Submitting the plans to the parliament will mark the conclusion of the necessary procedures here in order to begin trade talks with Washington.
Under current laws, the government is required to make a report to the legislature about the target, agenda and countermeasure plans in entering a negotiation of a trade pact.
Since holding the first joint special session on the KORUS FTA in August, in which the Trump administration initiated its push to revise the trade pact, the Korean government has held two public hearings and consulted with some 20 ministries and experts regarding the potential economic gains and repercussions when revising certain sectors of the 5-year-old deal for its proposal.
The Trump administration must also hold public hearings and submit its negotiation plan to Congress 30 days before bilateral meetings can commence if it wishes to make full-fledged changes to the agreement.
While Seoul has been fulfilling its side of the procedural requirements, observers predicted the US would not be prepared to launch trade talks by the end of the month, considering the upcoming Christmas and New Year’s holidays
During Trump’s state visit to Korea last month, the two governments announced they have agreed to promptly commence KORUS amendment. Although the US has yet to officially announce whether it intends to push forward with a full or partial revision of the agreement, due to the request for a speedy wrap-up, local trade officials have noted the US would most likely not pursue a full-fledged revision of the FTA.
Kim Hyun-chong, Seoul’s chief negotiator, previously stated that only a “small package” of the deal should be subject to revisions, adding that the US business community have expressed issues limited to nontariff barriers and implementation problems.
During the second public hearing on KORUS held Friday, a panel of local trade experts said that the US is expected to narrow its focus to the automobile and steel sectors.
Considering the strong push for a higher percentage of American auto parts to be used by its major trading partners through its ongoing North American Free Trade Agreement revision talks, industry officials predicted that similar provisions would be requested by the US when amending KORUS.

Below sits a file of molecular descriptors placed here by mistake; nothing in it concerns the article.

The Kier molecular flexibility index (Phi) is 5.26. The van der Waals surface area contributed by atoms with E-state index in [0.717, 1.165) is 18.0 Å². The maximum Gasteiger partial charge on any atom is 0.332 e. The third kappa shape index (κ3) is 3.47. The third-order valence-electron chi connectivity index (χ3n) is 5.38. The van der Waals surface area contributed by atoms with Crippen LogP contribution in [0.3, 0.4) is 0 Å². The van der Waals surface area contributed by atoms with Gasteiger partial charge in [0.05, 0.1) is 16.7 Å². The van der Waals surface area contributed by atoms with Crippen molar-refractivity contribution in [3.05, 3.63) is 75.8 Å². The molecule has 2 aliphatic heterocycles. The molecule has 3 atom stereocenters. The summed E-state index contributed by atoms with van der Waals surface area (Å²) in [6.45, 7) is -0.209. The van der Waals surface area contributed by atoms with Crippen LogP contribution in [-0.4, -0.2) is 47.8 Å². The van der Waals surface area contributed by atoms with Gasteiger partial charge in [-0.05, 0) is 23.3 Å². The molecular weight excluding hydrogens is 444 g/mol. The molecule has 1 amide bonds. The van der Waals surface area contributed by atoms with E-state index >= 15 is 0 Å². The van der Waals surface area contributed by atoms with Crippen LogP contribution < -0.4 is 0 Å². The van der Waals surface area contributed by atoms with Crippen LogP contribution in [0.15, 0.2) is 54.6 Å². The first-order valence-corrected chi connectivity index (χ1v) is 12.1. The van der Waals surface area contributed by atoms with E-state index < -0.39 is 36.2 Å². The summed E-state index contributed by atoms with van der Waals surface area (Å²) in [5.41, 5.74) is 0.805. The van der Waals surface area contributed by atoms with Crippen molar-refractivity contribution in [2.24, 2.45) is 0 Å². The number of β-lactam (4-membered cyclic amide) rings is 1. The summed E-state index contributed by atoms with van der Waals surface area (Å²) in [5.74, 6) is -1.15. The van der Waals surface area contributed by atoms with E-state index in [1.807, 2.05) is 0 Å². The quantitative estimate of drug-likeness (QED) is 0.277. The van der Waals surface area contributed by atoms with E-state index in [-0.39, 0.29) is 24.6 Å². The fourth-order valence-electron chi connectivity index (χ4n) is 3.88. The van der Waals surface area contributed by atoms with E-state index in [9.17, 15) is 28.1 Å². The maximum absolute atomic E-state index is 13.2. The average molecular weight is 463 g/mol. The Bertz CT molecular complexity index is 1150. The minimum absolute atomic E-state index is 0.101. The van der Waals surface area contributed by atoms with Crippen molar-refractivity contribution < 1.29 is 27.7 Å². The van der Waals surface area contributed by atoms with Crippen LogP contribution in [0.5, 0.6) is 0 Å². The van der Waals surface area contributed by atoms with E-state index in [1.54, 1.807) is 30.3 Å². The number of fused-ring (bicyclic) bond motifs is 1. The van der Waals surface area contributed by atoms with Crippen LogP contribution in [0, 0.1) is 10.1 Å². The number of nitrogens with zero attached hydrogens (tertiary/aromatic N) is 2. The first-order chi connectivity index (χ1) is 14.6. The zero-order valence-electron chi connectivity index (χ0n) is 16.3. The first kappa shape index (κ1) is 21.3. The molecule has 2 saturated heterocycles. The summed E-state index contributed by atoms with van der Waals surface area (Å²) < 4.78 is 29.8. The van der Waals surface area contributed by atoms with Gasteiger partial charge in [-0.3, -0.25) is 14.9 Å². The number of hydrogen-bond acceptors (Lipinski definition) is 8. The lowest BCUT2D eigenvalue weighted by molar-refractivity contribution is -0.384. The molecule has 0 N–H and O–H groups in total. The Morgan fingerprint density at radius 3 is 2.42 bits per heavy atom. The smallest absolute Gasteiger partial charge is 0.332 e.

NAFTA provisions currently stipulate that in order to export automobiles made in Mexico or Canada to the United States tariff-free, 62.5 percent of their auto parts must be produced within the three countries. However, the Trump administration is now arguing that this proportion should be increased to 85 percent and that 50 percent of the auto parts should be procured in the US.
Aside from the automobile sector, the farming community has also raised strong concerns over whether or not the US will push to further open Korea’s agricultural sector.
Following the first public hearing on the FTA last month and a huge protest by representatives of the agricultural community, the Korean government said it was opposed to lowering tariffs in the agricultural sector and even went as far to say it is ready to terminate the trade deal if necessary.
Lee Jin-myeon, a researcher at the Korea Institute of Industrial Economics & Trade, warned that the Seoul government must approach the negotiation with caution and not revert to a mindset endorsing trade protection.
“The FTA backlash is likely to have a negative impact on trade relations as well as with investment deals already established by the two nations,” Lee said. “It is necessary that we set the tone for the upcoming revision negotiations as one of compliant willingness for additional market opening.”
By Julie Jackson (email@example.com)